GST Council becoming a ‘ceremonial seal, a rubber-stamp authority’: TN FM PTR

He called the process of bringing issues to the GST Council which meets every few months “without prior discussion or attempts at consensus” as “profoundly debilitating” and called for a more efficient system.
Palanivel Thiagarajan
Palanivel Thiagarajan
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India lags almost all others when it comes to the devolution of fiscal powers and responsibilities to states, districts and even cities or towns, said Tamil Nadu Finance Minister Palanivel Thiagarajan at the GST Council Meeting on Friday. The Council met after seven months and addressed issues of a GST waiver on COVID-19 related essentials and medicines, the extension of the GST compensation period beyond July 2022 and more. In his speech which included the “present arrangement of the GST and its ramifications on state autonomy”, PTR said that the loss of fiscal authority and flexibility for individual states was clearly understood during its inception.

Stating that India has diverged from most countries in increasing concentration of direct and indirect taxation with the Union government, he said, “In fact, with the advent of GST, this has been taken to levels never envisioned in our Constitution.” He added, “As the report of the 15th Finance Commission notes, the promises of gains in tax buoyancy, a boost to GDP growth rates and formalisation of the economy, have all failed to materialise. If anything, the gap between large organizations and MSMEs has widened due to unequal access to technology platforms and dispute-resolution mechanisms,” he added.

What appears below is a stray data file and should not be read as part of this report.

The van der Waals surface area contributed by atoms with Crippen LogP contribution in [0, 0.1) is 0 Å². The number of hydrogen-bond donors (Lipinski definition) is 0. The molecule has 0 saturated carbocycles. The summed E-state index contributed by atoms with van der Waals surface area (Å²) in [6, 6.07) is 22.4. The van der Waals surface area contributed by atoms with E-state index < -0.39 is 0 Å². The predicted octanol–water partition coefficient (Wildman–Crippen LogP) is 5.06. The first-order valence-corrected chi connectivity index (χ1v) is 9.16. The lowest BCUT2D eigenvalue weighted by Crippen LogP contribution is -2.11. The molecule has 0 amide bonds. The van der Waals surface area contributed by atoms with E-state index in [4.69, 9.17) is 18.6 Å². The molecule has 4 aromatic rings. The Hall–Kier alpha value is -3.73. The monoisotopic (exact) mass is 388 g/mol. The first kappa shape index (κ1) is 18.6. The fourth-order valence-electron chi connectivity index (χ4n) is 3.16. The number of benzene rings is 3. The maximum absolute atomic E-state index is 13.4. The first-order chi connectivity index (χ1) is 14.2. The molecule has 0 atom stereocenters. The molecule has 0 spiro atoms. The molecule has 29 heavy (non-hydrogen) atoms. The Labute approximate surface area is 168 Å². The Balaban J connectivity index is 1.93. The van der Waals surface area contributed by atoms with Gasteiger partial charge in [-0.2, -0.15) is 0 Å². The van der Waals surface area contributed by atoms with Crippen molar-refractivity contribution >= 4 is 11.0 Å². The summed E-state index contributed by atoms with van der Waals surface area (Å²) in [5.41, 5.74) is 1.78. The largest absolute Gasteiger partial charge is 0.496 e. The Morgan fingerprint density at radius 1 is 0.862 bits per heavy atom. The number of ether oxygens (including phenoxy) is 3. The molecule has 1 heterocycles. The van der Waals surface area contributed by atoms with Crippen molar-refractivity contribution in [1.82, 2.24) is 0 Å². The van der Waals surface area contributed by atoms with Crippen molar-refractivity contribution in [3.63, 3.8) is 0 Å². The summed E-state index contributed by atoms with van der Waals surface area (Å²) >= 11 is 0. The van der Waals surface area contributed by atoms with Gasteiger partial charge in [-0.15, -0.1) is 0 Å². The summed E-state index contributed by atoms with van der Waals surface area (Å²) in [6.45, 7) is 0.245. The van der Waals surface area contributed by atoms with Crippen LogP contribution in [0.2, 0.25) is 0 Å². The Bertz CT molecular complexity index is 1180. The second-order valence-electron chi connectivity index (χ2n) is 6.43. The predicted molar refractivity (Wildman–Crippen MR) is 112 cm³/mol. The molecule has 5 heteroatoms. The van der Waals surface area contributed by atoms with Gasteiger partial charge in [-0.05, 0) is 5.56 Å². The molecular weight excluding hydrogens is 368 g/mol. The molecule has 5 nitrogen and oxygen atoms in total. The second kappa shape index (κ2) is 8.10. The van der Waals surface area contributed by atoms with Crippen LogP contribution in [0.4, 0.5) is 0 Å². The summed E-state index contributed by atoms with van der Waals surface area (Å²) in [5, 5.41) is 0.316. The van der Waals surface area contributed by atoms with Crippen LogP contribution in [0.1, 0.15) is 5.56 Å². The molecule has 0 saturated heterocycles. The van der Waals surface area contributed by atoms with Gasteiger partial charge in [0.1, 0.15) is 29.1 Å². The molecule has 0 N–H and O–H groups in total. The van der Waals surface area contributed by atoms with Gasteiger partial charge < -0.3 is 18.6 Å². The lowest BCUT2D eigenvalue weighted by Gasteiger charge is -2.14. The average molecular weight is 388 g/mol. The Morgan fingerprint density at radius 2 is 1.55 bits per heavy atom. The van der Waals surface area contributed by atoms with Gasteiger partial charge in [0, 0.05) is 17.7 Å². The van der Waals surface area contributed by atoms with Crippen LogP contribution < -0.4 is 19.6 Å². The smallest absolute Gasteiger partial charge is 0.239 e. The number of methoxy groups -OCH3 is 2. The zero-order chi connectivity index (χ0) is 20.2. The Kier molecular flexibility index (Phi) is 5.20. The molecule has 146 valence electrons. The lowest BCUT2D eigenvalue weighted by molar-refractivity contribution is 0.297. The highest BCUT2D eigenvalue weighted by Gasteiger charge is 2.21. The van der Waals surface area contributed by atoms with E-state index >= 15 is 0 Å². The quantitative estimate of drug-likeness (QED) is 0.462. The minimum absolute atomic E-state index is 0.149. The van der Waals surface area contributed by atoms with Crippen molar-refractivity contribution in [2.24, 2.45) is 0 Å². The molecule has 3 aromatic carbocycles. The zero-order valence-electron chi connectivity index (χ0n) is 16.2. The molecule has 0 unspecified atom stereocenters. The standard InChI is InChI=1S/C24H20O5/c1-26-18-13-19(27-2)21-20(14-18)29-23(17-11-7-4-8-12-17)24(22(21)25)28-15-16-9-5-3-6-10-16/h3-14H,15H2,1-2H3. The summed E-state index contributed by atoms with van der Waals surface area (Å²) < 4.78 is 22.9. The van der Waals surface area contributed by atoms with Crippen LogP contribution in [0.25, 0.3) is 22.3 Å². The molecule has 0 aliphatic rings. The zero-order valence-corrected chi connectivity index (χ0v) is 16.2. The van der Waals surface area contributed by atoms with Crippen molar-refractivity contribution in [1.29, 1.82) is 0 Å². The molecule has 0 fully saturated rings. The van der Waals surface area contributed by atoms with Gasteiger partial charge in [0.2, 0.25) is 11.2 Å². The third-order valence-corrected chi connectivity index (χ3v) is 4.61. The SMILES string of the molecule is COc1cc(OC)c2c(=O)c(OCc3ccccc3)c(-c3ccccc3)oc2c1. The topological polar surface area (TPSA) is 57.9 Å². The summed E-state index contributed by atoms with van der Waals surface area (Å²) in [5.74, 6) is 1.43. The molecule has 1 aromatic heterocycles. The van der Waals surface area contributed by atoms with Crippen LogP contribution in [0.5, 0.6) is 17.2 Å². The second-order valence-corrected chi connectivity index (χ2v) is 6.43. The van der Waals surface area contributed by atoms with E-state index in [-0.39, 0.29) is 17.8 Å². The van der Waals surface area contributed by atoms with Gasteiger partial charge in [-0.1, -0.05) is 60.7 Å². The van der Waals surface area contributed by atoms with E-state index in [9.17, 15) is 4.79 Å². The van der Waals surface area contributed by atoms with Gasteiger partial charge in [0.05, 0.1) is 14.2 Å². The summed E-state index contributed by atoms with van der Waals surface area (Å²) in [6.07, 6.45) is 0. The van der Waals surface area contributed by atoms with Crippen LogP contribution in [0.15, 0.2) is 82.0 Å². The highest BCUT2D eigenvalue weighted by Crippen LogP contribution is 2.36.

He further called the GST Council a rubber stamp authority. “...the actual Council is becoming in some ways a mere ceremonial seal, a rubber-stamp authority, with the real power to create policy abrogated to (Constitutionally) ad-hoc agencies such as the TRU of the CBIC, a feeble GST Secretariat, and the quasi-governmental GST Network,” he said. “It is worth remembering that there is no Union without the states. As much as the Union is an integral (in bringing together one nation), it is also a derivative (citizens, elected representatives, and even officers of the government, each come from a state),” he added.

The Finance Minister stated that the gap between promised benefits and realisation along with their full realisation of the fears of the negative consequences of GST can be largely attributed to two causes — “Structural design and execution problems, and relationship issues between the governments of the Union and the states.” Adding that the issues of GST have been exacerbated by problems with execution, the Tamil Nadu Finance Minister called for various changes to be made, including its operational model, bringing every issue to the GST Council only and more.